Pneumonia severity index in viral community acquired pneumonia in adults.
PLoS One. 2019;14(3):e0210102
Authors: Kim MA, Park JS, Lee CW, Choi WI
Pneumonia severity index (PSI) is an important scoring system that can assess the severity of community acquired pneumonia and determine admission status. However, there is a lack of research on whether this scoring system can be applied to viral community acquired pneumonia. The purpose of this study was to evaluate the usefulness of PSI in viral community acquired pneumonia. This retrospective cohort study included 1,434 adult patients (aged ≥18 years) who were admitted to the emergency department of a university hospital during 2013-2015 because of community-acquired pneumonia. Viral infections were diagnosed by multiplex PCR. Patients diagnosed with non-viral community-acquired pneumonia were included in the control group (N = 1,173). The main outcome was 30-day all-cause mortality. multivariate Cox regression analyses were performed to calculate the risk of death. Respiratory viruses were detected in 261 (18.2%) patients with community-acquired pneumonia. Two types of respiratory viruses were detected in 7 cases. Of the 254 cases detected with only one virus, 62 were influenza A, 18 were influenza B, 65 were rhinovirus, 35 were respiratory syncytial virus, 25 were metapneumovirus, 20 were parainfluenza, 17 were coronavirus, 7 were bocavirus, and 5 were adenovirus. Mortality was not significantly different between patients with respiratory virus and those without respiratory virus; the 30-day all-cause mortality rates were 20.3% and 22.4%, respectively (P = 0.45). Mortality rate increased with an increasing PSI score with or without respiratory viral infection. Pulmonary severity index was significantly associated with mortality adjusted for respiratory virus detection (hazard ratio = 1.024, 95% confidence interval = 1.020-1.028). Pneumonia severity index score is an important factor for assessing the prognosis of patients with community-acquired pneumonia, regardless of respiratory virus detection.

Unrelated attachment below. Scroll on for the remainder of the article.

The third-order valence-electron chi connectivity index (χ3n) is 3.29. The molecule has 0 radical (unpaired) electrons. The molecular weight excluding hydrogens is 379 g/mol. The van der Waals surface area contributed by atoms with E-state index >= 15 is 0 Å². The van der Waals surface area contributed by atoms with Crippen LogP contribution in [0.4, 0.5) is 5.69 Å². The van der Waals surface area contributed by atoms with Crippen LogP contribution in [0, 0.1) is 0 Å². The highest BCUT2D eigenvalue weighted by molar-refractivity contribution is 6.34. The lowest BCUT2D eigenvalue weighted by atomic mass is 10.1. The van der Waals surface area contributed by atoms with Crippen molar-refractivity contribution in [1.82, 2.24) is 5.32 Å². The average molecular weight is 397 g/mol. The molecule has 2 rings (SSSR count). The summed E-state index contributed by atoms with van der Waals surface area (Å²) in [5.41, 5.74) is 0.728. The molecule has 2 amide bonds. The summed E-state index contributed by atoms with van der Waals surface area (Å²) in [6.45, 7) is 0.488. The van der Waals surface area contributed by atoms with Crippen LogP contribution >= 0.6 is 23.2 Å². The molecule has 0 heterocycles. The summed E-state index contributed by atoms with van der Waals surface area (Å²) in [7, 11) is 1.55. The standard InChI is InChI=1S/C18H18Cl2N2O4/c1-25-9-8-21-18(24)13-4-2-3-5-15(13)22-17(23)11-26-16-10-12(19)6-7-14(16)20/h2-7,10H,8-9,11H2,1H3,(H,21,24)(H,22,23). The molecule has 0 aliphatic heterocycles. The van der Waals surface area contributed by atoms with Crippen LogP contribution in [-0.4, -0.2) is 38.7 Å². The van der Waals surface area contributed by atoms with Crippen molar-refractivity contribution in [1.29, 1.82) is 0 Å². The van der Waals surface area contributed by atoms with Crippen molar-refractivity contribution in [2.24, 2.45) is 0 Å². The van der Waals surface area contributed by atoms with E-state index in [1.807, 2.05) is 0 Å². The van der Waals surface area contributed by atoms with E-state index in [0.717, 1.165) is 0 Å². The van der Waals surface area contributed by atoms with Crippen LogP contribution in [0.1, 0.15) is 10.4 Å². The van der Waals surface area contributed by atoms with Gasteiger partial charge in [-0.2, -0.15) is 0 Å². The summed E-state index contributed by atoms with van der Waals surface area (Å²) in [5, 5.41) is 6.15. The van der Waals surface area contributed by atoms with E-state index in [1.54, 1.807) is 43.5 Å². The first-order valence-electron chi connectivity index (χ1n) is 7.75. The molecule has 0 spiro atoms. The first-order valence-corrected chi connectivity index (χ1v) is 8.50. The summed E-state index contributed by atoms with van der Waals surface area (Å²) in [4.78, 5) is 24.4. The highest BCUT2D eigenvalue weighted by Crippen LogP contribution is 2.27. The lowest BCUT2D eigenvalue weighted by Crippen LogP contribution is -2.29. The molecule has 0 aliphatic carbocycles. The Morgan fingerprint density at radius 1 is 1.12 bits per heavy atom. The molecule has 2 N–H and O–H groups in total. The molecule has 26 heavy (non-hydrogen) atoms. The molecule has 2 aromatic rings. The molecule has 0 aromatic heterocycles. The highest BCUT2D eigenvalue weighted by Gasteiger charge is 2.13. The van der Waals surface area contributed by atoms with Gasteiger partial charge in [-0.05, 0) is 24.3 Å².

PMID: 30840626 [PubMed - in process]